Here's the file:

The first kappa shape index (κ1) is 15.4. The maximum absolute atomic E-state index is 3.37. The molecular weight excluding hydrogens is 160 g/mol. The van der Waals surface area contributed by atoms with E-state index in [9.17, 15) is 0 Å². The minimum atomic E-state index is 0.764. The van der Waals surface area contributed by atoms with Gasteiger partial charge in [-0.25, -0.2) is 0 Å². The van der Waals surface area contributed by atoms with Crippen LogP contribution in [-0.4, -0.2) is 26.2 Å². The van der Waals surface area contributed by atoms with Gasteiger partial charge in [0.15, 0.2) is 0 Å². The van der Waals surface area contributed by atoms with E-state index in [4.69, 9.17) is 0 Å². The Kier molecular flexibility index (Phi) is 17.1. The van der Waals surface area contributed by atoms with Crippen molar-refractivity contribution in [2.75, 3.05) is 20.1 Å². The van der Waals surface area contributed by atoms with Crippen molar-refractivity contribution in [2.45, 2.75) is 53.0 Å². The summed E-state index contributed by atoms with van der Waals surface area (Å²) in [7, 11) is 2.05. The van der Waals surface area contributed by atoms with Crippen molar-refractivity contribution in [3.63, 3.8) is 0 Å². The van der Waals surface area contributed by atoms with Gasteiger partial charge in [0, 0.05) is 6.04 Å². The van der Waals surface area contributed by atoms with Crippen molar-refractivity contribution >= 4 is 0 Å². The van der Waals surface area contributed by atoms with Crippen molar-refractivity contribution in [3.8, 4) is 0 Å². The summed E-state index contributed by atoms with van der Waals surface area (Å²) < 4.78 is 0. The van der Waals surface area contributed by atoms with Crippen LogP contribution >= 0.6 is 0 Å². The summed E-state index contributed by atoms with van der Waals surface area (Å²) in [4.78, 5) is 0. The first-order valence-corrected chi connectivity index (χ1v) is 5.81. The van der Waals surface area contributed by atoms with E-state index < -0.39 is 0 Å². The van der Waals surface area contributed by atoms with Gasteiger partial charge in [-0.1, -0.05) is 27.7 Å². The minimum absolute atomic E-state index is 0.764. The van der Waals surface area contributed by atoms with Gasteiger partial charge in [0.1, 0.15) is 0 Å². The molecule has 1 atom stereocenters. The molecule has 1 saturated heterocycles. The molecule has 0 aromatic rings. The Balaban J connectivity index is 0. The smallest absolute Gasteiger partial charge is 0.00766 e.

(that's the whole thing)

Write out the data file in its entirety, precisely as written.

The first kappa shape index (κ1) is 15.4. The maximum absolute atomic E-state index is 3.37. The molecular weight excluding hydrogens is 160 g/mol. The van der Waals surface area contributed by atoms with E-state index in [9.17, 15) is 0 Å². The minimum atomic E-state index is 0.764. The van der Waals surface area contributed by atoms with Gasteiger partial charge in [-0.25, -0.2) is 0 Å². The van der Waals surface area contributed by atoms with Crippen LogP contribution in [-0.4, -0.2) is 26.2 Å². The van der Waals surface area contributed by atoms with Gasteiger partial charge in [0.15, 0.2) is 0 Å². The van der Waals surface area contributed by atoms with E-state index in [4.69, 9.17) is 0 Å². The Kier molecular flexibility index (Phi) is 17.1. The van der Waals surface area contributed by atoms with Crippen molar-refractivity contribution in [2.75, 3.05) is 20.1 Å². The van der Waals surface area contributed by atoms with Crippen molar-refractivity contribution in [2.45, 2.75) is 53.0 Å². The summed E-state index contributed by atoms with van der Waals surface area (Å²) in [7, 11) is 2.05. The van der Waals surface area contributed by atoms with Crippen molar-refractivity contribution in [3.63, 3.8) is 0 Å². The van der Waals surface area contributed by atoms with Gasteiger partial charge in [0, 0.05) is 6.04 Å². The van der Waals surface area contributed by atoms with Crippen molar-refractivity contribution >= 4 is 0 Å². The van der Waals surface area contributed by atoms with Crippen molar-refractivity contribution in [3.8, 4) is 0 Å². The summed E-state index contributed by atoms with van der Waals surface area (Å²) < 4.78 is 0. The van der Waals surface area contributed by atoms with Crippen LogP contribution >= 0.6 is 0 Å². The summed E-state index contributed by atoms with van der Waals surface area (Å²) in [4.78, 5) is 0. The first-order valence-corrected chi connectivity index (χ1v) is 5.81. The van der Waals surface area contributed by atoms with E-state index < -0.39 is 0 Å². The van der Waals surface area contributed by atoms with Gasteiger partial charge in [-0.1, -0.05) is 27.7 Å². The minimum absolute atomic E-state index is 0.764. The van der Waals surface area contributed by atoms with Gasteiger partial charge in [0.1, 0.15) is 0 Å². The molecule has 1 atom stereocenters. The molecule has 1 saturated heterocycles. The molecule has 0 aromatic rings. The Balaban J connectivity index is 0. The smallest absolute Gasteiger partial charge is 0.00766 e.